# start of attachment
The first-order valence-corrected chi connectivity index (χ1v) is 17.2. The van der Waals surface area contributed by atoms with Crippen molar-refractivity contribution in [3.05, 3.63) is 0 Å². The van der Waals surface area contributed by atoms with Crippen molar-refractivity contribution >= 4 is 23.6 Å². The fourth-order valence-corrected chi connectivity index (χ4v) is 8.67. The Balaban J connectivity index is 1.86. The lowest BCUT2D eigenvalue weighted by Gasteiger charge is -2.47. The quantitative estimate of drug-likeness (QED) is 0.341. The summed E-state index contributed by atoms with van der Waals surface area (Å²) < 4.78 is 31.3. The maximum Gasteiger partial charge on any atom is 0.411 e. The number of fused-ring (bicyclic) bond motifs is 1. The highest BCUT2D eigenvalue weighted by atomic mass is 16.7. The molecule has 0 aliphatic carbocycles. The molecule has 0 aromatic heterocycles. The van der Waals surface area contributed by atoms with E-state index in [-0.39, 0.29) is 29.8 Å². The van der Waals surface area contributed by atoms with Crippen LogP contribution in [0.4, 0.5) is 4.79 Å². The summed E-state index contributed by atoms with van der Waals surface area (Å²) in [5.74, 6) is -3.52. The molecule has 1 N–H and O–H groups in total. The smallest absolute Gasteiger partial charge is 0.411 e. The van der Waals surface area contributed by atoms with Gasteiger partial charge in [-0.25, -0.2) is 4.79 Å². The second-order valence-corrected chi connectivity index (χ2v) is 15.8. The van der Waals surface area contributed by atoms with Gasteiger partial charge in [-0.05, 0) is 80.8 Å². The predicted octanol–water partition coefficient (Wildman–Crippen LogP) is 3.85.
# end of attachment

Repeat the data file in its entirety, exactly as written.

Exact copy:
The first-order valence-corrected chi connectivity index (χ1v) is 17.2. The van der Waals surface area contributed by atoms with Crippen molar-refractivity contribution in [3.05, 3.63) is 0 Å². The van der Waals surface area contributed by atoms with Crippen molar-refractivity contribution >= 4 is 23.6 Å². The fourth-order valence-corrected chi connectivity index (χ4v) is 8.67. The Balaban J connectivity index is 1.86. The lowest BCUT2D eigenvalue weighted by Gasteiger charge is -2.47. The quantitative estimate of drug-likeness (QED) is 0.341. The summed E-state index contributed by atoms with van der Waals surface area (Å²) < 4.78 is 31.3. The maximum Gasteiger partial charge on any atom is 0.411 e. The number of fused-ring (bicyclic) bond motifs is 1. The highest BCUT2D eigenvalue weighted by atomic mass is 16.7. The molecule has 0 aliphatic carbocycles. The molecule has 0 aromatic heterocycles. The van der Waals surface area contributed by atoms with E-state index in [-0.39, 0.29) is 29.8 Å². The van der Waals surface area contributed by atoms with Crippen LogP contribution in [0.4, 0.5) is 4.79 Å². The summed E-state index contributed by atoms with van der Waals surface area (Å²) in [5.74, 6) is -3.52. The molecule has 1 N–H and O–H groups in total. The smallest absolute Gasteiger partial charge is 0.411 e. The van der Waals surface area contributed by atoms with Gasteiger partial charge in [-0.25, -0.2) is 4.79 Å². The second-order valence-corrected chi connectivity index (χ2v) is 15.8. The van der Waals surface area contributed by atoms with Gasteiger partial charge in [-0.05, 0) is 80.8 Å². The predicted octanol–water partition coefficient (Wildman–Crippen LogP) is 3.85.